Did you know that the word “dunce” is meant to refer to someone who is a slow learner? It is slightly less disparaging than being called dumb or stupid but no matter how you look at it, it’s not a compliment.
I spend a considerable amount of time worrying that I am a dunce, or at least that I might come off as one here on Life of an Architect. I didn’t start worrying about my mental abilities until January 14, 2010 otherwise known as “the day I launched this website”. Let me tell you, it can be debilitating to put yourself and your opinions out into the public forum for scrutiny and evaluation. In the early days, I agonized over every topic, every phrase, how was my grammar?!? It was a frightening moment every time I went to hit “publish” … even after spending 4 to 8 hours on every single post I wrote.
Eventually I got over that. Maybe it was out of mental self-preservation … I don’t think I could have continued with this site if I didn’t learn to stop worrying and love the blog. [for the record, I despise the word blog, I prefer the term “Outlets for Creative Interpretative Letter Arrangement”]
About 30 minutes before I sat down to write this post, I received a phone call from a television production company who is interested in having me participate in a new program they are putting together. Sounds pretty exciting, right? After my initial “wow” wore off, my brain got busy trying to ruin things by thinking:
What if I suck and I’m exposed as an incompetent nincompoop?
I’m way too heavy for the camera [I hear it adds at least 40 pounds]
Don’t they know that I have white hair? The lighting and camera guys are going to complain constantly
The list of insecurities that bubble up to the surface whenever you decide to step outside your bubble can be staggering. I don’t think I’m alone in feeling this way, I’ve just decided that it would be more interesting to see what would happen if I did decide to remove myself from the protective cocoon of people who have decided that they either like or tolerate my obvious deficiencies.
So now that I’ve thrown caution to the wind – and the site has experienced inexplicable growth and visibility – I have started to think more and more about the responsibility I have to the architectural profession about how I carry myself online. No pressure … uhm, have you met me? I am the most immature
45 39 year old you might ever meet in your life.
Make no mistake, I am not particularly special, I am just observant and have good timing. I am surrounded by architects who constantly amaze me with how smart, funny and talented they are … I want to be like those people! But wait, that’s right … those people don’t have blogs. In a moment of brutal transparency I am going to admit that the reason I get more attention than those people is not because I’m smarter, funnier, or more talented, it’s because I’m easier to find. And since I am so easy to find, should I be thinking about how my behavior might reflect upon the people in my profession? Really?!?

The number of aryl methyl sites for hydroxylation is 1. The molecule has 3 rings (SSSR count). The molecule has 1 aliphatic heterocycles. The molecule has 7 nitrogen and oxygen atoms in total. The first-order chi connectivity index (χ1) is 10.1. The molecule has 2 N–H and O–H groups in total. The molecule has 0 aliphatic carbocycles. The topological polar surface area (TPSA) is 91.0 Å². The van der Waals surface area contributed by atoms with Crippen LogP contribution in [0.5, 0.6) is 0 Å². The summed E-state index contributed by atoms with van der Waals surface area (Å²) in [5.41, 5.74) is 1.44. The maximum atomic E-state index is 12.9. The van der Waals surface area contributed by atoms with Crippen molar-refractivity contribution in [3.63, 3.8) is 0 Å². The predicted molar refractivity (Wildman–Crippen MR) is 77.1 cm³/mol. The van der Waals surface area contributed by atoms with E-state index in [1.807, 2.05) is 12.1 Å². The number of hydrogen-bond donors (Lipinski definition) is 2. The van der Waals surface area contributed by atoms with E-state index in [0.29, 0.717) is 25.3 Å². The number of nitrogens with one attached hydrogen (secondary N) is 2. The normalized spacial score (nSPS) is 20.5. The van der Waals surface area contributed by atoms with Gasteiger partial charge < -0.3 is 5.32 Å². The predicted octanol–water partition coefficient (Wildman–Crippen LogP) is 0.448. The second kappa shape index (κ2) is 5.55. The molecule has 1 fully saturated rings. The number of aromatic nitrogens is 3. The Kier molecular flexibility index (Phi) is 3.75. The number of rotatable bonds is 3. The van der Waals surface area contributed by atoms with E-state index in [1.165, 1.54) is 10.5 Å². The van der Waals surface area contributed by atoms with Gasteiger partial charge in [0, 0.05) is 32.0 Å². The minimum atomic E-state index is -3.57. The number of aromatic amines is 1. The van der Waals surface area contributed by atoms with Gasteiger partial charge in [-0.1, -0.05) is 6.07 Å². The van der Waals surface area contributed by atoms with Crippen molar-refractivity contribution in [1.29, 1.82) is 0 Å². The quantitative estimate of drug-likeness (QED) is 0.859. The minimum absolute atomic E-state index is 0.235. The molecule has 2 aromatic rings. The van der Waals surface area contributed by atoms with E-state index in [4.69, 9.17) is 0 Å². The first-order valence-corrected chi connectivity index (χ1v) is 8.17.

Okay, If that’s true, that’s a lot of pressure … don’t screw that up Borson, you could ruin this for EVERYBODY. It probably doesn’t help my state of mind to know that for the second year in a row, I have been asked to run the Digitial Communications and New Media Committee for the Texas Society of Architects. What makes me qualified to chair this committee? It’s because of ‘Life of an Architect’ and the fruit of what I started January 14, 2010.
Wow – I had no idea that’s what I was signing up for when I started blogging three years ago. It’s possible that nobody cares … I mean, it’s not like every architect even knows who I am and therefore has an opinion about me and what I’m doing, For all they know, this online form of communicating is a fad. Back in December of 2012, Architectural Record said this blog was one of the 10 Architecture Firm Blogs to Watch in 2013 – their exact words were:
Even though we’re staring into the gaping maw of 2013, it feels like the early aughts on Life of an Architect. [ … ] Bob Borson treats his digital diary in the confessional and modest manner that the blog format originally intended. The Dallas-based architect’s discussion of materials, the occasional existential dilemma, and other day-to-day scenes should be relatable to most working professionals.
Architectural Record Dec’ 2012
I suppose this post falls into the “existential dilemma” category but it’s one I think deserves some for consideration. I’m not trying to suggest that
blogs outlets for creative Interpretative letter arrangements are important, since you are reading this post, that would be me preaching to the choir. I do however think they serve a purpose – and my purpose has been to add some transparency to what this architect does, help people understand why I think what I do is important, and why I think working with me should be a rewarding experience.
So in the end, what this all comes down to, is that putting yourself out there for possible embarrassment and ridicule is also the same path as exposure, opportunity and enlightenment. That’s right, the single biggest negative reason to putting yourself out there is also one of the best reasons for putting yourself out there. What to do … it should be obvious by now.
Happy outlets for creative interpretive letter arrangement!